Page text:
"Then our kidnapper could be another client," you muse.

"It's possible. But as they keep their client list confidential, it wouldn't help us much."

"You're probably overthinking the mark," Boris says. "For all we know, the kidnapper made up a symbol and it happens to match the one this group uses."

This is why you appreciate Boris. He keeps you from getting bogged down in the details for too long.

"That's unlikely, considering how they chose the symbol," Rider says. Then he pauses. "But I suppose you're right, it's not likely to bring us closer to an answer."

Hells, now he's gotten you curious. On the other hand, it's a line of inquiry that might not go anywhere.

In fact, it could well be this whole line of thinking is a bad one. You just want to get Simone back. All these vague ideas you've come up with about the kidnapper have done nothing to help you know if they'll keep their word, or what you can do if they don't.

Maybe you need a new approach, or maybe you just haven't pushed this one far enough yet. You're not sure what to do.
RE: Swamped
(09-19-2017, 02:42 AM)Dragon Fogel Wrote: »Maybe you need a new approach, or maybe you just haven't pushed this one far enough yet. You're not sure what to do.
Which is exactly what Corvus was thinking while interrogating one of the captives. Real hard to get info when you don't know the language.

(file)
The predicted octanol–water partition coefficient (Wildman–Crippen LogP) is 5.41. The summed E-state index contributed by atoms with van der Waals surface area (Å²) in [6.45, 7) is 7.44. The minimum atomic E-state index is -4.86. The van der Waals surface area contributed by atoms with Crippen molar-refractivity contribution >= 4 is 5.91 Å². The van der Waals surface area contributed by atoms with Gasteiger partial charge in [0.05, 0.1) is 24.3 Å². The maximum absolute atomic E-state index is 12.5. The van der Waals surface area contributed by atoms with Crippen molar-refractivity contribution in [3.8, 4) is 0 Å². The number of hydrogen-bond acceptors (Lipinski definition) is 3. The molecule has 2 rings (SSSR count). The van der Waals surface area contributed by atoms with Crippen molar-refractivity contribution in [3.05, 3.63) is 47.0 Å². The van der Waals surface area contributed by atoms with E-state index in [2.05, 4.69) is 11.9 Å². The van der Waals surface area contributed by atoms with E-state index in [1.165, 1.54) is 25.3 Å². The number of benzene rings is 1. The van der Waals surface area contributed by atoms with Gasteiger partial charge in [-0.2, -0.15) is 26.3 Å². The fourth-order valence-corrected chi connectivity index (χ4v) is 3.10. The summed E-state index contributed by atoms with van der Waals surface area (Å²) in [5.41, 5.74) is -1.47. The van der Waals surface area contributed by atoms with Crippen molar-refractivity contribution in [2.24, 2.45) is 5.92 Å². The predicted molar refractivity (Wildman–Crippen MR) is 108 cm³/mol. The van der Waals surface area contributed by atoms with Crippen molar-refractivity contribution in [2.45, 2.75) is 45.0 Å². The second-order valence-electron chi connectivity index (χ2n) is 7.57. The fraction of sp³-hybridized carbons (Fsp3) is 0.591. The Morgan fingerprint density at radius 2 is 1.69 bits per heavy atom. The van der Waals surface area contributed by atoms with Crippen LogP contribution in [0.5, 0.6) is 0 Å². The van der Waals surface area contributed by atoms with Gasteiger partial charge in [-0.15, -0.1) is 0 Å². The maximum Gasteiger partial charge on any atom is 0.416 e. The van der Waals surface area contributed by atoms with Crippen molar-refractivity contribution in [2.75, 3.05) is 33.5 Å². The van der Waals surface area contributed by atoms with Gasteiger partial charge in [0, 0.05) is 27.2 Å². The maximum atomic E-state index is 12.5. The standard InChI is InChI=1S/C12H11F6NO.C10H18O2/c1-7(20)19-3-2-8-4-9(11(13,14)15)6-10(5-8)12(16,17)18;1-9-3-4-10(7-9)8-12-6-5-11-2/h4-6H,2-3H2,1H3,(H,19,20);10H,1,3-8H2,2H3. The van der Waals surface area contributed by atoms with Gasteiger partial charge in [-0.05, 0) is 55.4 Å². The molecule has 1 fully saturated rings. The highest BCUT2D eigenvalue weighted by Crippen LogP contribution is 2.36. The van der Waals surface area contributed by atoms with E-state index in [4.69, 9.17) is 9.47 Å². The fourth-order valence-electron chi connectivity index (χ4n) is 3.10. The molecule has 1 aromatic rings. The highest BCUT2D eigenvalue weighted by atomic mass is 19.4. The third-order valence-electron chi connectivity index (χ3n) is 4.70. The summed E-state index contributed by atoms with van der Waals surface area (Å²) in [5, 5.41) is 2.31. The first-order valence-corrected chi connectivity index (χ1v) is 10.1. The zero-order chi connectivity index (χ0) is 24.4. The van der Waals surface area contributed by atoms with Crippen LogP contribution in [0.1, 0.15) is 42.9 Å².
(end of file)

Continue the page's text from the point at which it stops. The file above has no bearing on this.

RE: Swamped
You're now Corvus.

You and Rudolph are watching over the prisoners, waiting for one of them to wake up so you can ask some questions. One of them did, but you can't understand a word he says, and you can't get his mask off either.

You've been trying to threaten him in case he can speak Common, or any language either of you can understand, but he hasn't taken you seriously. He doesn't seem worried that you'll actually do something to him.

You were thinking of taking the act further, maybe giving him a good punch. But he seems like the sort who might have something up his sleeve if you pulled that.

And while you were trying to make up your mind, you got distracted by Rudolph mumbling about how he's never heard anything like that language, not even when he was working the inn at a major trading post. Then you felt like maybe you had heard it somewhere before, but you couldn't place it. Someone in the swamp? A Guild customer you overheard ages ago?

All you've managed to remember is that you had a pounding headache at the time, so it would have been back when you were still drinking. No wonder it's not fresh in your memory.

You're not even sure it would help much if you can remember, so you're right back where you started. Do you hit this jerk? Try to figure out where you could have heard this weird language before? Or take on another tactic entirely?

You wish you could just make up your damn mind.